day 10, moab to bluff: love muffin, canyonlands national park.

If you had told me that some of the most impressively delicious things I would be placing my tooth against on this adventure would be "muffins", I would probably have had little to respond with other than a rather dead-eyed stare.

But I shit you not, friends. I had at least three muffins on this trip that deserved to be called something way better than that ("muffins", I mean). Two of them were from Moab's Love Muffin: above, almond raspberry; below, apple and red chile. Neither of them were really very sweet, both sported a perfect, fresh, somehow scone-y crumble, and a lightly buttery crust. Both really super great, and I am not a how you say muffin man.

In fact Love Muffin was kind of the highlight of Moab, even though we only spent about 20 minutes there. Pictured below is the 30-second walk from our hotel room to Love Muffin.

And here's the menu. Like I think I said, we didn't mean to eat here three times in one day, but I picked up pre-awakeness coffee and muffins there first thing, because it was well right next door.

And it was all so well-done that we went back there for Nelson's "real breakfast", which ended up being this exceptional "sunrise panini", with egg, spinach, onion, tomato, avocado, and this thing called sikil p'ak, kind of a pumpkinseed pesto or salsa from the Yucatan that is apparently popular enough for Better Homes and Gardens to have a recipe for it. I'm going to go ahead and trust Rick Bayless more, or Saveur more.

And anyway the sandwich was outstanding enough to where we said well we should probably get something else from here for later, since we didn't know what the eating situation was going to be on the road to Bluff.

Turns out, as you can see from this photo, there were indeed not so many food options.

This is Canyonlands National Park, which was not on the original itinerary, but kept showing up as something to not miss during our last-minute research. Unfortunately we didn't really have time to do it right, iow, not see it from the confines of our automobile. Edward Abbey was surely hating us from wherever he is: all we could really do is drive through one of the park's four districts, Island in the Sky.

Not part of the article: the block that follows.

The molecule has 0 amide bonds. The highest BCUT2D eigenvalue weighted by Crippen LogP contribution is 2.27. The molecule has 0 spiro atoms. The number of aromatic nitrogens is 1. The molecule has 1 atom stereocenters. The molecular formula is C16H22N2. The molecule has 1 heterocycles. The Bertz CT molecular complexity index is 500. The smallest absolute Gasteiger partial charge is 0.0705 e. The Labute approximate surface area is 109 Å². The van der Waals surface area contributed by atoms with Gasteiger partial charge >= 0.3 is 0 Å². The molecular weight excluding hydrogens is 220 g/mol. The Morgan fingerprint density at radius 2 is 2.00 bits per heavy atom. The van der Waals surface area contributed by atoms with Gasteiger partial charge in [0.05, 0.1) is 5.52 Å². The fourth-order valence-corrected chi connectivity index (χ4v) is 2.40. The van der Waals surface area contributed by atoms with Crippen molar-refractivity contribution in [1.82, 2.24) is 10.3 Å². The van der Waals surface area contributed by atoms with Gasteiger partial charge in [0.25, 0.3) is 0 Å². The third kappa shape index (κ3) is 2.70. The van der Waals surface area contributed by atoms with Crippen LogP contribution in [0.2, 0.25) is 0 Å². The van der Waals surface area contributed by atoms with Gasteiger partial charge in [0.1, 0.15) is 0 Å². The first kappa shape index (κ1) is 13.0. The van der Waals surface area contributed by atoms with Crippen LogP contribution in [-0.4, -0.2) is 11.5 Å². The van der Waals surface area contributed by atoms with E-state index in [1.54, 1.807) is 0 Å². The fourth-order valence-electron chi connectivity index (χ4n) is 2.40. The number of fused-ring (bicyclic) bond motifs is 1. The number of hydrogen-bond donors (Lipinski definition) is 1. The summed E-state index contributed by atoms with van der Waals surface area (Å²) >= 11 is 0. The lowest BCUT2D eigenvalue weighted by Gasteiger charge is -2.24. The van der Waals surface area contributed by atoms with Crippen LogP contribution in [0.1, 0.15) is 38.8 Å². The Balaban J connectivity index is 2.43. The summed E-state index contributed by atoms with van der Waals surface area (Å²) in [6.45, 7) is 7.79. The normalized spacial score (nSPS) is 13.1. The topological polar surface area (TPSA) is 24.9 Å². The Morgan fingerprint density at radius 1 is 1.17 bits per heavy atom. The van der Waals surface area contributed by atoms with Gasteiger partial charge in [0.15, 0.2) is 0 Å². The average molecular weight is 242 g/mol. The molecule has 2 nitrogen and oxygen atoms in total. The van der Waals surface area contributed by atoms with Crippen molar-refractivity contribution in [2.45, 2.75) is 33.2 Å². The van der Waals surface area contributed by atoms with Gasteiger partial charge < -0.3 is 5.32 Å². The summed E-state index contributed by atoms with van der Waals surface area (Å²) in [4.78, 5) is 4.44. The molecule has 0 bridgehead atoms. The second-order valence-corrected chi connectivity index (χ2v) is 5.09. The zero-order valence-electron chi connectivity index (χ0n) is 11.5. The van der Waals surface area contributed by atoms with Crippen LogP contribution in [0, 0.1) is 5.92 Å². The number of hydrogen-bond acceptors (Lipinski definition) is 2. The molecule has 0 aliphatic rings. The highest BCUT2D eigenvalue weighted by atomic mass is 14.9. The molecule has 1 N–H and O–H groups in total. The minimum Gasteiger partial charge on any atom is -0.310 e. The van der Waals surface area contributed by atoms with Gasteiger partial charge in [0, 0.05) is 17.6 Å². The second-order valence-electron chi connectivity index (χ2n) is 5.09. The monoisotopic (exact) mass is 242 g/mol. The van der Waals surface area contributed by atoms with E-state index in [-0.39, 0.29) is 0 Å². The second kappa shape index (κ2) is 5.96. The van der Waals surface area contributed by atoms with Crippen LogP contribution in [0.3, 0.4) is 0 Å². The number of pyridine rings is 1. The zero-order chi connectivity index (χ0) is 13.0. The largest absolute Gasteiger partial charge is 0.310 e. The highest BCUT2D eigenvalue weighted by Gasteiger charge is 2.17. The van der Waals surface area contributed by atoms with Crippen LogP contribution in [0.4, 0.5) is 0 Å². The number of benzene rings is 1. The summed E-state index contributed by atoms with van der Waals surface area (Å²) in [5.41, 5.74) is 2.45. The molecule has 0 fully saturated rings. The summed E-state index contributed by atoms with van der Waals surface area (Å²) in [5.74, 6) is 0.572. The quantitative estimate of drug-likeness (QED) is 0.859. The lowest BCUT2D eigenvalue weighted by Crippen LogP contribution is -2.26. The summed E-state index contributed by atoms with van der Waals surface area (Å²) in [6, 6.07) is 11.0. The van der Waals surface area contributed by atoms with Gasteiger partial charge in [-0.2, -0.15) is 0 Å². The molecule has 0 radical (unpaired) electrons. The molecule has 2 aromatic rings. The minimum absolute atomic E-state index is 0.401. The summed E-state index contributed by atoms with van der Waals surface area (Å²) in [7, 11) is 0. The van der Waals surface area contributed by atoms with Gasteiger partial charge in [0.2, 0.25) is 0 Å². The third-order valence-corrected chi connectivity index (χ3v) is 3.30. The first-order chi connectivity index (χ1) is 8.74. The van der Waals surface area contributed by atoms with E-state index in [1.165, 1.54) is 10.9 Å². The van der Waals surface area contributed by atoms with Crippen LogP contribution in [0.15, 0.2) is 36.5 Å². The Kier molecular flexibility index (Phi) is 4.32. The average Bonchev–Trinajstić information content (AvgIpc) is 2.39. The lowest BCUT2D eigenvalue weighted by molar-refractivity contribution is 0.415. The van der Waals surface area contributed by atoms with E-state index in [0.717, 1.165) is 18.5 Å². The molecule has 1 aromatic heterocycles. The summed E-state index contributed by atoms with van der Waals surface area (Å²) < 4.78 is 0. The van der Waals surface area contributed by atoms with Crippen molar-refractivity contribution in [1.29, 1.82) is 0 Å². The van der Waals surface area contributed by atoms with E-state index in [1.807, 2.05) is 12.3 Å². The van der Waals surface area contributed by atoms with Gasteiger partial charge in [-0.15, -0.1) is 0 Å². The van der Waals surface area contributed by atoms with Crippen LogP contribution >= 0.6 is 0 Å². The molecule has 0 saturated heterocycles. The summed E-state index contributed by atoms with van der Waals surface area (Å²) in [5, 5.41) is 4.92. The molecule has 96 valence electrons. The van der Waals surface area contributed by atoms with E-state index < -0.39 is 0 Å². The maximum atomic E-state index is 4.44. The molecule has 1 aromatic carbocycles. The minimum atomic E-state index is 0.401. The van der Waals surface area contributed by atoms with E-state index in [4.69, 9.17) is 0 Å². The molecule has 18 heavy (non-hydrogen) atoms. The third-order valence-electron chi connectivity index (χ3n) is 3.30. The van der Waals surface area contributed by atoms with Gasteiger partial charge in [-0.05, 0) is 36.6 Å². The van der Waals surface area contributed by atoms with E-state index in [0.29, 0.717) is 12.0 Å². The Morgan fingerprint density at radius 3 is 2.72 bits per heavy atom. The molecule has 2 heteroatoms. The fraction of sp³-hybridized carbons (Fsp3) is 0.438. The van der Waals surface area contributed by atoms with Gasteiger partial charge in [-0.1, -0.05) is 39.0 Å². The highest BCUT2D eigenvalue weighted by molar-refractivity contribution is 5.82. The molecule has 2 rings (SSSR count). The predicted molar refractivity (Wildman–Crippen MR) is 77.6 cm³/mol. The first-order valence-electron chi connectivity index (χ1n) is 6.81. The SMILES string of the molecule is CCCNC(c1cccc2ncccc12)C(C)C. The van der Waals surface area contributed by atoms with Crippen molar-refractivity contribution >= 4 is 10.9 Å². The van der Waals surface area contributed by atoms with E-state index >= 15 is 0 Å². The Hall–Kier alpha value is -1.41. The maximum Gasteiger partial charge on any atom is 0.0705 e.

I've never been to the Grand Canyon, but it's hard to say how much grander something would have to be to draw me over that way. I thought this was pretty grand.

On the way out of the park we ended up stuck behind a camper van with one of those rear-panel paintings that tries to blend in with the scenery. We'd always laughed at how high the fail quotient was on these things....until now, that is.

You almost can't even tell there's a camper there, can you.

Not long after this, we unwrapped our third Love Muffin meal of the day: a burrito Morita, with black beans, spinach, potatoes, eggs, and salsa negra. This was our #1 burrito of the trip, I've got no idea how you successfully get all that stuff inside a burrito.

And then....Bluff. We lost cellular reception shortly before arriving in Bluff, and had zero information about where our hotel was, so we stopped at the ol' Twin Rocks Cafe to orient ourselves.

We totally didn't mean to eat, but the hostess was so sure that we were going to that one thing quickly led to another and before we knew it we were drinking 3.2% beer and sharing a Navajo fry bread pizza.

There's something so slightly alien and surreal about 3.2% beer that it lent a slightly dream-like quality to every meal in Utah. Like, you're drinking your Sierra Nevada, a beer you've had 4,000 times, you know it's a Sierra Nevada because of the beautiful green can, but something is just a bit....off. Like you can't really taste it properly, and then you become suspicious of everything else that's going on around you, like your entire surroundings are 42% less real than usual (that's some quick and probably ridiculously inaccurate math, based on Sierra Nevada's normal alcohol content being 5.6% and me thinking I remember how to figure out what percentage of something something else is, or even thinking I know how many times 7 goes into 100).

Anyway, our 42% surreally friendly Navajo hostess/waitress gave us directions ("Um, you can't miss it, it's right there [gestures]"), but it still took us 20 minutes to find the Recapture Lodge, quite a feat to be lost for that amount of time in a town of 300 people.

Once we were there, the very friendly proprietor told us we had juuuust enough time to walk down to the river before it got dark. "It's just down that path a ways."

So we did. "A ways" turned out to be 15 minutes' walk. Worth doing! But on the way there we freaked ourselves out by imagining that this is how they got rid of people in the tiny fanatical Mormon cult town of Bluff (all not true in the end), and then we freaked ourselves out on the way back by noticing that, yes it was totally getting dark, quickly, and we were kind of out in the middle of the wilderness and yes there were all manner of unidentifiable pawprints in the dirt, some of them disconcertingly sizable.

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